Discussing “Taboo” Topics

What do we do when someone close to us appears to be in a desperate state, perhaps even expressing the intent to harm themselves? How do we support someone who has recently experienced the loss of a loved one to suicide? In Israeli society, the value of human life is immeasurable – more so than in some European countries, for example, where euthanasia has been legalized. If someone in Israel is suicidal, every possible effort will be made to save their life… by medics, psychologists, hospitals, governing authorities.

This isn’t a popular topic of discussion among believers. Unsurprisingly, it’s something most people would prefer to avoid discussing. Yet this tragedy can also strike among believers and their loved ones. And it’s something that needs to be discussed.

When it was founded in 1982, the Caspari Center was a pioneering organization in the midst of a budding Messianic community. Today, the Messianic landscape has changed. The number of Messianic and Christian ministries in Israel has multiplied, with many people contributing to the blessing of this land. But we’ve recently had the privilege to be pioneers, again. This time, with our Taboo Forums. In conjunction with Machaseh, a non-profit charity association, we have created a safe space for believers to bring up controversial and painful issues.

Our first Taboo Forum was held in November, and the theme of it was domestic violence (which we covered here). The second one took place in January, on the topic of suicide. We had a panel of ministers and professionals from various backgrounds. But the most touching part of the evening was hearing the testimony of a panelist, who herself had lost a son to suicide, ten years ago. She shared openly about her terrible loss and about her recovery process. And by doing so, she paved the way for others to come forward during the evening. One participant revealed that she had recently lost a loved one to suicide, and another was brave enough to admit that years ago, she had attempted suicide, herself.

After the forum, it was clear to us that there was a need to address this complex topic more thoroughly. So we organized a Friday morning seminar dedicated to extensive teaching on the topic. We invited Dr. Katherine Snyder, Ph.D., Director of Anchor of Hope Family Counseling Center, to speak. During her 2-hour lecture, she gave valuable insight to the questions surrounding suicide. Questions, such as: Who is at risk? How can we help a desperate person? How do we support suicide loss survivors? How do we grieve, following a suicide? Will a person who committed a suicide go to heaven? What can a congregation do?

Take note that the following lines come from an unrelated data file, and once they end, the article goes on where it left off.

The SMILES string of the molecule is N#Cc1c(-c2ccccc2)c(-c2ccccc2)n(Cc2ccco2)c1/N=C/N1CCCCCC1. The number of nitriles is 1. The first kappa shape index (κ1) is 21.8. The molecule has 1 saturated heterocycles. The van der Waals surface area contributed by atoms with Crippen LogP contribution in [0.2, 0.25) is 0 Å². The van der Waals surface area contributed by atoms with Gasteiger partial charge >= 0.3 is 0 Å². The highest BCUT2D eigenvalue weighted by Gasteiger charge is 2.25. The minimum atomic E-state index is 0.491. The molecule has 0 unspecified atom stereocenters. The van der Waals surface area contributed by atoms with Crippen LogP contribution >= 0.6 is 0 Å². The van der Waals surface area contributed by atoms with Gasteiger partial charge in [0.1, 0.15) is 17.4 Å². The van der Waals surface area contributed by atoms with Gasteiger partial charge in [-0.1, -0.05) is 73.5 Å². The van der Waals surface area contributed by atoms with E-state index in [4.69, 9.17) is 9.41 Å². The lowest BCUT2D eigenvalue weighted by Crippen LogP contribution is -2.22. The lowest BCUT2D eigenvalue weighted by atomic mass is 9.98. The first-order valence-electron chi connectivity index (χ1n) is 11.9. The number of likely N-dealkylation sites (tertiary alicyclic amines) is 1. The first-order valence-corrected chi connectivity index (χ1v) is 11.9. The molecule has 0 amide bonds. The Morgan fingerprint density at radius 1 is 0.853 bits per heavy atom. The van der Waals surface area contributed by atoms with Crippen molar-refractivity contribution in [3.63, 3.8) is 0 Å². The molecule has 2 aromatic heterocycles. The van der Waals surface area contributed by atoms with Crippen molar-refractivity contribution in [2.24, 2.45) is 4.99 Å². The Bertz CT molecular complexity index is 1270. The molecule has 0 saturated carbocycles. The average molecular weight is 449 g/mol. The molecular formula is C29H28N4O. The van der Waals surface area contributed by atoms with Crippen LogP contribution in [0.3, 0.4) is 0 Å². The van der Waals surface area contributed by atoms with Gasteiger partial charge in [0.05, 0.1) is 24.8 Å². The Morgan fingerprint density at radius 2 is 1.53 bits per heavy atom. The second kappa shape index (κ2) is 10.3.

It was also useful to hear how not to help, and what not to say. When faced with someone else’s unbearable pain, we might be tempted to protect ourselves against it by speaking too much. At a loss for what to say, we find ourselves repeating platitudes. However, what our suffering friends long for most is support, a listening ear and just being there for them.

Faith in Yeshua can be a solid rock under our feet in the midst of the storms of life, but sometimes we believers can be like Job’s friends – unintentionally making things worse for a struggling neighbour. Judgmental or superficial bible teaching can increase hopelessness when it fails to minister God’s love. If the “taboo” topics are never touched upon in the pulpit and in a compassionate manner, the suffering congregants may easily feel rejected. A wide variety of resources and tactics are needed when helping desperate and depressed people. The leaders of a congregation can help in dispelling prejudices for example towards psychiatric medication. The pastor doesn’t need to know or solve everything, but he can create an atmosphere where depression is not a shameful thing. There is help and grace available for all our life crises.

The nature of pioneering work is to clear the path and pave the way for new beliefs and attitudes. It’s not always accompanied by immediate success. With our “Taboo” Forums we may face resistance, we may make mistakes, we are not instantly – or ever – able to attract very big crowds. Also finding speakers, who are willing to discuss “taboo” topics, has proven to be challenging. These topics are so formidable that the people we ask to be panelists are sometimes too intimidated to take them on.

But if we succeed in raising awareness or bringing attention to the need to discuss these things among believers, and if we pave the way for others to take these things up again in the future, we will have done our part. And if we, through this new medium of the “Taboo” Forums, can directly or indirectly encourage someone who has been crushed by the pain of life, we will consider the forums a great success.

This article originally appeared on Caspari Center, March 29, 2020, and reposted with permission.